In collaboration with Nuestra Escuela’s teachers, the UPR, RP’s Consulting Council—an interdisciplinary group of professors from UPR, RP—developed an academic curriculum that addresses the special needs of dropouts and promotes a culture of peace at the school. The team also designed educational material for Nuestra Escuela. Supported by public and private sectors, the school has managed to bring together a team that works together to create networks with the community, businesses, universities, government agencies, and government officers.

The enormous social cost of dropping out includes higher unemployment rates, crime, and violence; with dropouts having a higher probability of engaging in high risk behavior that threatens their physical and mental health and the well-being of their communities. Most of the people currently in jail, correctional institutions, or detox centers are dropouts. The dropout rate in Puerto Rico has been estimated to be as low as 10 percent and as high as 40 percent, depending on which study is cited. The reasons for dropping out vary, including low GPA, little or no interest in classes, and rejection of authority exercised by teachers and school personnel.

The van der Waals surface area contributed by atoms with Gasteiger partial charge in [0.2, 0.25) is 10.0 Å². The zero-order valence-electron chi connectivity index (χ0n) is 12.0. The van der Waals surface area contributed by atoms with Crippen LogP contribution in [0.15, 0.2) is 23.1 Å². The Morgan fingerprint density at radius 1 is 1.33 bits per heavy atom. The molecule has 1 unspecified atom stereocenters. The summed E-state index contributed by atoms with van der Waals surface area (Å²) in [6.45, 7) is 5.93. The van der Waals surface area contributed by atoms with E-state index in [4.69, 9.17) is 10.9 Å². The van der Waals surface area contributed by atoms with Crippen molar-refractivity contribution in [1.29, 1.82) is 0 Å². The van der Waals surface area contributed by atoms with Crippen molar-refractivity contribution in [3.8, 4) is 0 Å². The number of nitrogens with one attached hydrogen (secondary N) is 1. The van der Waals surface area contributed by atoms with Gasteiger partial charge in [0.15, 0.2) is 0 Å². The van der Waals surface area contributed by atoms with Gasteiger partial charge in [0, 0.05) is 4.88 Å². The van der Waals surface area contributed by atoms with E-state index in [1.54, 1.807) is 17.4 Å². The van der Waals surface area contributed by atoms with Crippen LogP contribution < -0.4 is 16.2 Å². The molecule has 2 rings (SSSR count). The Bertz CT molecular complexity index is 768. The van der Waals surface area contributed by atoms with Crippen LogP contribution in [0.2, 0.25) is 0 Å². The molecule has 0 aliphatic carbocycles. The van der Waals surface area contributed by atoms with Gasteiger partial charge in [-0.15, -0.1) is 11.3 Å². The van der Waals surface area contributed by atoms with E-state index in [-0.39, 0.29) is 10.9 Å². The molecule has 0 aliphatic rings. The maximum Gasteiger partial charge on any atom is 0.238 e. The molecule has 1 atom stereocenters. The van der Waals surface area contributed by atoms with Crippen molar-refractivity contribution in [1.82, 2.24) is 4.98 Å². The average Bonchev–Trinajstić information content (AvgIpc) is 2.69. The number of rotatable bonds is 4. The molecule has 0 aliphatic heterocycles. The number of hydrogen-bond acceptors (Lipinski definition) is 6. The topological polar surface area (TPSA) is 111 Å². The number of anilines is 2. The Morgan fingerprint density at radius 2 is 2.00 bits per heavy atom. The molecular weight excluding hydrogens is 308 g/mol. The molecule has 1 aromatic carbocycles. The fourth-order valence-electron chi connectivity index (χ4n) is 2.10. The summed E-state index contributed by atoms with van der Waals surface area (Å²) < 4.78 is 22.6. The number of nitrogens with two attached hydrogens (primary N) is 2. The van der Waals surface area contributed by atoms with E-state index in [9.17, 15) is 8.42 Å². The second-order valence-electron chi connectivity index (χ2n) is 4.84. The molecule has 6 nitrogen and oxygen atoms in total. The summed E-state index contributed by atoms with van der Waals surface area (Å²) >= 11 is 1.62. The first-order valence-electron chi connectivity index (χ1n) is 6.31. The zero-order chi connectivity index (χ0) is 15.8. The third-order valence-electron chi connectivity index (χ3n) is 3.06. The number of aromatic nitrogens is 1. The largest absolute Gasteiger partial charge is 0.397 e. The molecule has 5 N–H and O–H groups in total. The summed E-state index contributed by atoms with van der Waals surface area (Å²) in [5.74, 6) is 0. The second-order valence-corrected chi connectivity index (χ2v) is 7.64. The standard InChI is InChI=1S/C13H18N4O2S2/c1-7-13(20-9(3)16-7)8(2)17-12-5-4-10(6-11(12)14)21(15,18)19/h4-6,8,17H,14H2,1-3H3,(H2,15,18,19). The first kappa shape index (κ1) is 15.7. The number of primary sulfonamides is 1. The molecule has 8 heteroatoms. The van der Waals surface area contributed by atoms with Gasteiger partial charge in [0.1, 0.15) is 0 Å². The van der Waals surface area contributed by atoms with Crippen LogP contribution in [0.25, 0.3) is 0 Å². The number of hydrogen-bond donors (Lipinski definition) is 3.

“We don’t like to use the term ‘dropout’ when referring to these kids. It is derogatory. They have been rejected by the school system. Most of them have not been able to adjust to the homogeneous course offerings of the Department of Education,” says Rafael Irizarry, Ph.D., professor of the Graduate School of Planning, UPR, RP, and Nuestra Escuela education planning and evaluation advisor.

“The problem, however, is far more complex. It’s unfair to put the entire blame on the school system. The investigation we’ve conducted reveals that the general state of violence throughout the island makes it difficult for these students to remain in the school system. Many of them don’t have the necessary attention and perseverance or the support they need from their families to stay in school. Also, school is not appealing when the underground economy offers an easier way to make a profitable living. The dropout issue is sensitive and complicated,” explains Irizarry.